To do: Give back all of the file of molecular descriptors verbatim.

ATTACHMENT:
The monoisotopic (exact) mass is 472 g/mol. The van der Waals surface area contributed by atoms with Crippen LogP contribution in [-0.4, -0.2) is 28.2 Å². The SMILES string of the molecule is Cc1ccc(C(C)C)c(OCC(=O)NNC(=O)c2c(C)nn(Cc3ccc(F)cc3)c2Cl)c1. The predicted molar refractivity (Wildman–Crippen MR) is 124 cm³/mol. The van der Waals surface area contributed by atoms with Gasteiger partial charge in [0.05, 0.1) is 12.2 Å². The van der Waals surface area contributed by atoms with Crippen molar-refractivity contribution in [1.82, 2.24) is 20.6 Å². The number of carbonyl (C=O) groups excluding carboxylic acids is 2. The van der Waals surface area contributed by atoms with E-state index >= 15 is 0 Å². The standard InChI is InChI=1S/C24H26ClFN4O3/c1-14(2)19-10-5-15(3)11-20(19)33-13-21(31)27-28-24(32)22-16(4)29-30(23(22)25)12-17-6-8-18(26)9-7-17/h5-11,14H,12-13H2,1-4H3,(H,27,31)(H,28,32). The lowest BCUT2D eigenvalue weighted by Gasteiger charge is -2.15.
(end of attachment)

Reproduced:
The monoisotopic (exact) mass is 472 g/mol. The van der Waals surface area contributed by atoms with Crippen LogP contribution in [-0.4, -0.2) is 28.2 Å². The SMILES string of the molecule is Cc1ccc(C(C)C)c(OCC(=O)NNC(=O)c2c(C)nn(Cc3ccc(F)cc3)c2Cl)c1. The predicted molar refractivity (Wildman–Crippen MR) is 124 cm³/mol. The van der Waals surface area contributed by atoms with Gasteiger partial charge in [0.05, 0.1) is 12.2 Å². The van der Waals surface area contributed by atoms with Crippen molar-refractivity contribution in [1.82, 2.24) is 20.6 Å². The number of carbonyl (C=O) groups excluding carboxylic acids is 2. The van der Waals surface area contributed by atoms with E-state index >= 15 is 0 Å². The standard InChI is InChI=1S/C24H26ClFN4O3/c1-14(2)19-10-5-15(3)11-20(19)33-13-21(31)27-28-24(32)22-16(4)29-30(23(22)25)12-17-6-8-18(26)9-7-17/h5-11,14H,12-13H2,1-4H3,(H,27,31)(H,28,32). The lowest BCUT2D eigenvalue weighted by Gasteiger charge is -2.15.